I need a good free font (with large Unicode support) to use for my program.
If I use "GNU FreeFont" fonts which are licensed under GPL, do I have to release my program under the GPL?
This is your friendly GNU FreeFont project administrator!
(sorry for the delay -- I was only just now advised of the existence of this thread)
Here's the non-legally-binding skinny on it:
If you incorporate a GPL'd product, or any part of it, into your product, your product automatically falls under the GPL -- and one thing leads to another.
However, the only restricion on delivering a GPL'd product, is that its files and documentation are intact and plainly readable.
So in the case of a GPL'd font, you could place the distribution files of the font on your distribution medium, and instruct your customer to install the font on their system, as part of your installation instructions.
Just make it very plain that the GPL'd product is something separate from your product, made for free, and that your customer can read all about it in the documentation provided, and there will be no problem.
If your product is a PDF document, GNU FreeFont has an explicit exception in the license that allows glyphs from the font to be embedded in the document. So No Problem using GNU FreeFont in a PDF document. GNU FreeFont has also policies concerning delivery of the fonts from a Web page as WebFonts -- see the notes provided with the distribution.
For any other uses, please enquire at the GNU FreeFont mailing lists or project pages:
I sent another mail to Steve White and under this impulse they created a FAQ:
No, but not because of font exception.
As with most legal questions, it depends :-)
I see nothing in the licence (including the exception here)*a which specifically allows incorporation of the font into a program. That exception seems to apply to embedding the fonts into a document.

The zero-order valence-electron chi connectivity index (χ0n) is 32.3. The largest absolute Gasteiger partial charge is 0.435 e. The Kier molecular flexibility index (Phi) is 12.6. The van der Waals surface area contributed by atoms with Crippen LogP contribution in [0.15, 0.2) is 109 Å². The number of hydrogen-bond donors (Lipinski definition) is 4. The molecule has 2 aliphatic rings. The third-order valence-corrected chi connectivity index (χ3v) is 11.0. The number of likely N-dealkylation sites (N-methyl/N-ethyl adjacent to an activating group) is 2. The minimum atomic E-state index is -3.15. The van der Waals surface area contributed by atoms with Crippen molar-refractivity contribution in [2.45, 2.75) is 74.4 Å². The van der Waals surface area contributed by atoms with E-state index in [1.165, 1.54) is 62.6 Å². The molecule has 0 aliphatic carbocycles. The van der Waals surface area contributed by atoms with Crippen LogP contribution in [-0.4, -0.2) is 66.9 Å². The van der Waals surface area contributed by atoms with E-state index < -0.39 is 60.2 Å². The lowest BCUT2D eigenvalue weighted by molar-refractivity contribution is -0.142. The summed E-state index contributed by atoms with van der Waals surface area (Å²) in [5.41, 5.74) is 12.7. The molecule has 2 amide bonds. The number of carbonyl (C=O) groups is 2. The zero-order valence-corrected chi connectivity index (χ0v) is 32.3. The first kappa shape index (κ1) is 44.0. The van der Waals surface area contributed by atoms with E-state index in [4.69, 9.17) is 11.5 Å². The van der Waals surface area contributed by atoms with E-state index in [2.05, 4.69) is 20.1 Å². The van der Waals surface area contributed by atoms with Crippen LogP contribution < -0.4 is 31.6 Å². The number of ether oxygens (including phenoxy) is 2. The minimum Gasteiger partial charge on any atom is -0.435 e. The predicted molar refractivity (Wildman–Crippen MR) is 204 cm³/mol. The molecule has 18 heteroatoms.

So, unless you can actually get a definitive statement from the copyright holder, you will have to rely on the GPL license itself which, in my opinion, is working against you. The GPL text talks a lot about what you can do with programs but nothing at all about auxiliary files like fonts. In the absence of allowing certain uses, you must revert to the underlying copyright law, which I suspect disallows such use.
Keep in mind I'm not a lawyer so my advice is worth little in that regard but, if it were me, I wouldn't be betting the farm on the generosity of the copyright holders.
I think you would be better served either requesting a specific statement allowing such behaviour, or finding fonts where the licence is less restrictive.
*a: However, that link does state that "Free UCS scalable fonts is free software; you can redistribute it and/or modify it under the terms of the GNU General Public License as published by the Free Software Foundation; either version 3 of the License, or (at your option) any later version." (my italics).
So it may be that it's covered by clause 5 of the GPL3 T&Cs:
I read that as meaning you can't link with the font but you can provide it as a separate file. But, since you're not modifying it anyway and not linking with it, you might be covered by clause 4:
As I stated, interpretation is everything and, failing a specific statement from the copyright holder that what you are doing is allowed, the courts will be the place where it's decided.